June 4, 2012
Execs Unsure About Where the Buck Stops for New Customer Communication Channels, New Report Finds: Genesys/Economist Intelligence Unit Study Finds New Social and Mobile Channels Not Yet Aligned with Customer Service
Genesys, a provider of customer experience solutions, recently released its Getting Closer to the Customer report, written by the Economist Intelligence Unit. The global study surveyed more than 798 senior executives worldwide, finding that more than half (58 percent) of C-level respondents consider the CEO responsible for new customer communications channels like social media and mobile. However, less than a third (28 percent) of middle managers agree with their superiors' assessment, and 38 percent of those non C-suite executives pinpoint the marketing department as having the ultimate responsibility in this area. The disconnect between top-level and mid-ranking executives might be explained by the novelty factor of social media. Among other key findings is that when it comes to driving the customer conversation, the marketing department — not customer service or the C-suite — is driving the response to new channels, with 44 percent of executives saying the marketing department has dominated the dialogue between company and customer. The report also found that 43 percent of companies only began using social media in the last year, and only 11 percent of businesses have been using social media to communicate with customers for three years or more. "Given the ubiquity of both mobile devices and social media like Facebook and Twitter, it is alarming that many companies are late to the party and have not clearly assigned responsibility for these channels," said Paul Segre, president and CEO of Genesys, in a news release. "As companies tackle the demands of delivering a great customer experience across an increasing number of communication channels, their brand is ultimately at stake. Delivering an exceptional customer experience requires a comprehensive strategy for emerging mobile and social channels, including how they align and integrate with existing channels, and spanning both marketing and customer service organizations."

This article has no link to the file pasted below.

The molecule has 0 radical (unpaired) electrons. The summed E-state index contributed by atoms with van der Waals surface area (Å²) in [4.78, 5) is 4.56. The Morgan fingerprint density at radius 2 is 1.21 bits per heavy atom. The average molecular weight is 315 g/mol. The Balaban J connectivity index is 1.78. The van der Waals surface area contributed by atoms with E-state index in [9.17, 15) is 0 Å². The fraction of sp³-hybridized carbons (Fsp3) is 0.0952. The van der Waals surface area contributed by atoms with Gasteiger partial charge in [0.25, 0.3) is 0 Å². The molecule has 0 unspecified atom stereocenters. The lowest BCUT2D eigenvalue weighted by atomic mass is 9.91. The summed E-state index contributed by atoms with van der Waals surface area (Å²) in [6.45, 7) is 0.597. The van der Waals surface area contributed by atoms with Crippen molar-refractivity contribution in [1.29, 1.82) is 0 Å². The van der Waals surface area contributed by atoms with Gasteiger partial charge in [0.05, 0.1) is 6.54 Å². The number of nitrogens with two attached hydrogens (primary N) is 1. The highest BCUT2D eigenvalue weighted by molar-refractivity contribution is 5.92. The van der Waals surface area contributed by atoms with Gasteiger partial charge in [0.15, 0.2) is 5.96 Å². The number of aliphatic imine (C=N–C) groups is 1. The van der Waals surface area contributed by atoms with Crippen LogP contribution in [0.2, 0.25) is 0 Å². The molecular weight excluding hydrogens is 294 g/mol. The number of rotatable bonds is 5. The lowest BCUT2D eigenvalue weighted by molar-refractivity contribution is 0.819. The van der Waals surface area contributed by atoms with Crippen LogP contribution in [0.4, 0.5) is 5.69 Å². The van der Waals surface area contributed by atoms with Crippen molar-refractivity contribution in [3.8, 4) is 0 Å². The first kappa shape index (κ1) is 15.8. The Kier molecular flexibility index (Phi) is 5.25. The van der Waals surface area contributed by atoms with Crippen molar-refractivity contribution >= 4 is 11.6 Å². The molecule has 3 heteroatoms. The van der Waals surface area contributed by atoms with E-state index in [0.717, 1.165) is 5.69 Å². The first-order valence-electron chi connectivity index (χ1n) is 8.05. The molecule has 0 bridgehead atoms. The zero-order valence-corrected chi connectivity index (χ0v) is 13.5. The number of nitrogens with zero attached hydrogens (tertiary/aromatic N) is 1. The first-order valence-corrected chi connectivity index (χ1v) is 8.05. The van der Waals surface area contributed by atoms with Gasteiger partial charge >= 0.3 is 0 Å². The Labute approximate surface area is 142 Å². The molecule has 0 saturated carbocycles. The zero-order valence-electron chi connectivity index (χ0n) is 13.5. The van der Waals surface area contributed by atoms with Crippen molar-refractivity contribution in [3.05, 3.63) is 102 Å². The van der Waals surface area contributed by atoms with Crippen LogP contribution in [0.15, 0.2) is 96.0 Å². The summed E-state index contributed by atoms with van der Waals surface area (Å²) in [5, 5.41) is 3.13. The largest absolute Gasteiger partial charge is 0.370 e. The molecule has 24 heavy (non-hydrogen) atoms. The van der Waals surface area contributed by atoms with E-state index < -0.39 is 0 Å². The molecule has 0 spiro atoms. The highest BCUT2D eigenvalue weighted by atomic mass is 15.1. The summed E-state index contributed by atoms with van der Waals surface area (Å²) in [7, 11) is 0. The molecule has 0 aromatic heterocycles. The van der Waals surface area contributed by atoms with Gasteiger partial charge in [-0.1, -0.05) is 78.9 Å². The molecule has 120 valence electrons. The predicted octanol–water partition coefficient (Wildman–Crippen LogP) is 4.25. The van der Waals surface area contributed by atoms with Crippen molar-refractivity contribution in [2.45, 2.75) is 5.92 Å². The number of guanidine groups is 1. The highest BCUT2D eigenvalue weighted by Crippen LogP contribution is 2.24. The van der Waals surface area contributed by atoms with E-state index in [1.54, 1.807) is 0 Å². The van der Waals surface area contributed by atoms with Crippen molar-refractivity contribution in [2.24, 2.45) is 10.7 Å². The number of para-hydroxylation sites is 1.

The study also found that customer Service has not been a priority with new communications channels. Only 42 percent of organizations use call centers to communicate with customers and just 6 percent see customer support/service as the main purpose of new communication channels.
Additional Findings of Interest:
- The Business Brat Pack — The majority of companies recognize that the most skilled and knowledgeable employees with social media are not the middle-aged denizens of mahogany row, but rather the Generation Y employees not long out of college. In fact, 60 percent of companies that have set up new communication strategies put millennials in charge of new media channels.
- Web 1.0 time warp — Only 48 percent of organizations use social media and networking sites to communicate with customers and only 20 percent use mobile applications, whereas the majority continue to lean on the company website (90 percent) and email (88 percent).
- Too many cooks spoil the broth — Companies that appoint a single person, instead of a team, to manage all communications were more successful. Thirty-three percent of executives within companies that have appointed a team to manage social media/mobile channels felt that there was a disconnect between teams that touch these channels. In organizations that had appointed a single individual to manage new channels, just 9 percent perceived the same disconnect.
"The rapid adoption of social media and the huge growth in the mobile market go hand in hand but companies seem very focused on social media as a singular force and don't appear to have grasped how interconnected the two trends are," said Economist Intelligence Unit deputy editor Annabel Symington, in the release.
"Consumers now own the brand," said Frank Eliason, the senior vice president of social media at Citi, the international financial conglomerate, when interviewed for the report. "They tell each other what they are thinking, and what they are thinking is often negative. Companies in the past did not treat the customer experience as a key C-suite issue, and they are now paying the price."
"It's now much easier to stay in touch with the customer and form an ongoing dialogue," said Richard Binhammer, the director of social media and community at Dell, when interviewed for the report. "These closer relationships will increase customer loyalty, the likelihood of purchase and the average spend."